California North Coast cannabis harvest shows growth in quality, plants
Drought may be the least of cannabis growers’ problems as the industry faces a multitude of other challenges including the oversupply of product, price drops and illegal growers.
But despite all that, most of the industry experts who gathered in Sonoma County at Mike Benziger’s 10-acre cannabis and produce farm in Glen Ellen on Oct. 7 agreed the quality of this year’s harvest so far has been stellar.
Eli Melrod, who as CEO of the Sebastopol-based dispensary Solful, enlists Benziger to provide product to sell from the farm Benziger has lived on since 1994.
“It looks like a strong harvest,” Melrod said.
Benziger led attendees around the farm to where three types of plants he grows for Solful stand at least 6 feet high in a 1,500 square foot section. The three names crafted as different strains are as colorful in personality as Benziger — Prayer Pupil, First Class Funk and La “Bomba.”
“The quality of the product looks higher than it’s ever been,” Melrod said.
Benziger also grows produce for Sonoma Food Runners’ kitchen for the needy, his daughter’s Glen Ellen Star restaurant and the tables of other family members from a well-known lineage.
After a lengthy chat about the high points of the “craft cannabis” trends, the group of panelists, which also consisted of Leafly California Bureau Chief David Downs and a few Mendocino cultivators from Esensia — Marley Lovell and Ben Blake — said they refrain from snitching on illegal growers. Instead, they prefer to focus on the quality of their own product to woo consumers.
“The best thing farmers could hope for is direct-to-consumers on site,” Benziger said, referring to an idea of the legal growers to provide tours to gain market share.
Beyond a glut of product that spilled over from last year’s excess, farmers like them are forced to also contend with these illegal growers, who don’t pay taxes.
Cannabis, by the numbers tells tale of two stories
At last count, the California Department of Tax and Fee Administration reported that as of Aug. 17 the state’s cannabis excise and cultivation taxes generated $172.3 million and $40.4 million in second-quarter revenue, respectively. Sales tax came in at $120.5 million for the same period.
The total of all the taxes was $333.2 million, up from $264.4 million in 2020 and $156.3 million in 2019.
Since January 2018 when the California legal cannabis permitting program was up and running, the total tax revenue gained by the state to date amounts to $2.8 billion.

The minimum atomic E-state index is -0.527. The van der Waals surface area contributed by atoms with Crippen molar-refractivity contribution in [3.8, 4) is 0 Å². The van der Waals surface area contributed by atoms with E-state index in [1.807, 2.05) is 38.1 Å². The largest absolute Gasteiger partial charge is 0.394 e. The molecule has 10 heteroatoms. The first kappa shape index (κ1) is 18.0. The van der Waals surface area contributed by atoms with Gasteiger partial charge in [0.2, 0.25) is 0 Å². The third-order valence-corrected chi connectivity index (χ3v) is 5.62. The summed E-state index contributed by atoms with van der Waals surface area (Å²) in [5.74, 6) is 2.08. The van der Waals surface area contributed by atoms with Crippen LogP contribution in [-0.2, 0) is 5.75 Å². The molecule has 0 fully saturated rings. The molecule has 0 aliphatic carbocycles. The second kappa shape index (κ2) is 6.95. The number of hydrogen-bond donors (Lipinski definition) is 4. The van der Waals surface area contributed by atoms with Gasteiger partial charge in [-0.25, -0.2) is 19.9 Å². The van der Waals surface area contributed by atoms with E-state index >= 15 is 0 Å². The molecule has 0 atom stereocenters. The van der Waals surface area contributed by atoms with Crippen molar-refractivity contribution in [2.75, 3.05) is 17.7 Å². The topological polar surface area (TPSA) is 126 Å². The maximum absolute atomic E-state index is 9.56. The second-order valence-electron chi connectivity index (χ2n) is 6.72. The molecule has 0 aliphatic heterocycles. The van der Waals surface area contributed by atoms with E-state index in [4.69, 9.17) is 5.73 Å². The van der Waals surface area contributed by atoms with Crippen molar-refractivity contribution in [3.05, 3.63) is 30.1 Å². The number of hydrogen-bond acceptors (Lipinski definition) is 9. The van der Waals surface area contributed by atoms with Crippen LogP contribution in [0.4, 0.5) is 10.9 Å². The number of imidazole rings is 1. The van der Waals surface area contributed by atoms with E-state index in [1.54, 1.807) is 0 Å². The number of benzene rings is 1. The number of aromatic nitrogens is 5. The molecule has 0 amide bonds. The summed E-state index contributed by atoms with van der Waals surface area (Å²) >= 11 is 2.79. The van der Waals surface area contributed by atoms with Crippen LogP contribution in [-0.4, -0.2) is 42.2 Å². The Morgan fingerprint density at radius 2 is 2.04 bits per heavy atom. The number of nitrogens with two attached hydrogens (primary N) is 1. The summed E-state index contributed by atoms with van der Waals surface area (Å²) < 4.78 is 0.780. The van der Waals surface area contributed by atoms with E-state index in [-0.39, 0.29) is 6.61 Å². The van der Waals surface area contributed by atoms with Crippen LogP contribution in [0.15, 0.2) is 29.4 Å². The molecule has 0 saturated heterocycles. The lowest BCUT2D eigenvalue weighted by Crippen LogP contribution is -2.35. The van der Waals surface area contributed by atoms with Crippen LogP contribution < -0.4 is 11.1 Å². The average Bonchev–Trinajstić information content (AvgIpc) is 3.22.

But despite the upward trends in tax benefits to the state, some cannabis insiders insist the industry is hitting a major crossroads with a glut of product lowering prices, along with other climate-oriented pitfalls.
“We’re on the horizon of a potential crisis,” International Cannabis Farmers Association spokesman Sam Rodriquez said on the phone with the Business Journal. “If this continues, we’ll need help from the state.”
“We’re going to have to look at interstate commerce,” he said of the illegal practice of selling over state lines without U.S. legalization. “You know we never anticipated with Proposition 64 (California’s legalization measure) that farmers wouldn’t farm. But farmers are concerned about the glut in the market, and they can’t afford to farm.”
Basically, there’s a limited pie of the marketplace to go around, leading some farmers to consider opting to “fallow,” meaning to temporarily close up shop for the year.
Distributors are also noticing the “overcapacity” of product leading to prices plummeting.
Jim Hoorigan, CEO of Santa Rosa-based CannaCraft, estimated cannabis’s market value has dropped 30% to 40%.
Hoorigan cited figures from Headset, a cannabis data company, showing retail sales revenue for the second quarter fell about $100 million from the $1.4 billion set in 2020 for the same period.
“It’s not a big drop, but it’s going in the wrong direction,” he said.
Further, Hoorigan said the effects of drought might not have all played out yet.
“As a company, we’re always concerned,” he said.
Adam Koh, who compiles research data for Cannbis Benchmarks out of Denver, confirms the farmers’ concerns about pricing.
“Based on our assessments of wholesale flower prices, the current price crash began in June after our California Spot Index reached its peak for the year at $1,489 per pound,” he told the Business Journal.
The amount in contrast compares to $1,851 in volume weight in Arizona and $1,993 in Nevada. The highest among the legal states for a snapshot view in June of the second quarter came in as $3,513 in Massachusetts. Remote Alaska’s flower per pound brought in $3,354.
Fast forward to a snapshot view of October 2021, the data showed the market production value in the United States averaging $1,448. California’s market tonnage plunged to $1,204, which amounts to over three times less than Illinois’ $4,149.
Editor’s Note: This story has been updated. An earlier version incorrectly reported the size of the area on which Mike Benziger grows cannabis. He is permitted to grow in 5,000 square feet and currently grows in a 1,500-square-foot space.
Susan Wood covers law, cannabis, production, biotech, energy, transportation, agriculture as well as banking and finance. For 25 years, Susan has worked for a variety of publications including the North County Times, now a part of the Union Tribune in San Diego County, along with the Tahoe Daily Tribune and Lake Tahoe News. She graduated from Fullerton College. Reach her at 530-545-8662 or firstname.lastname@example.org.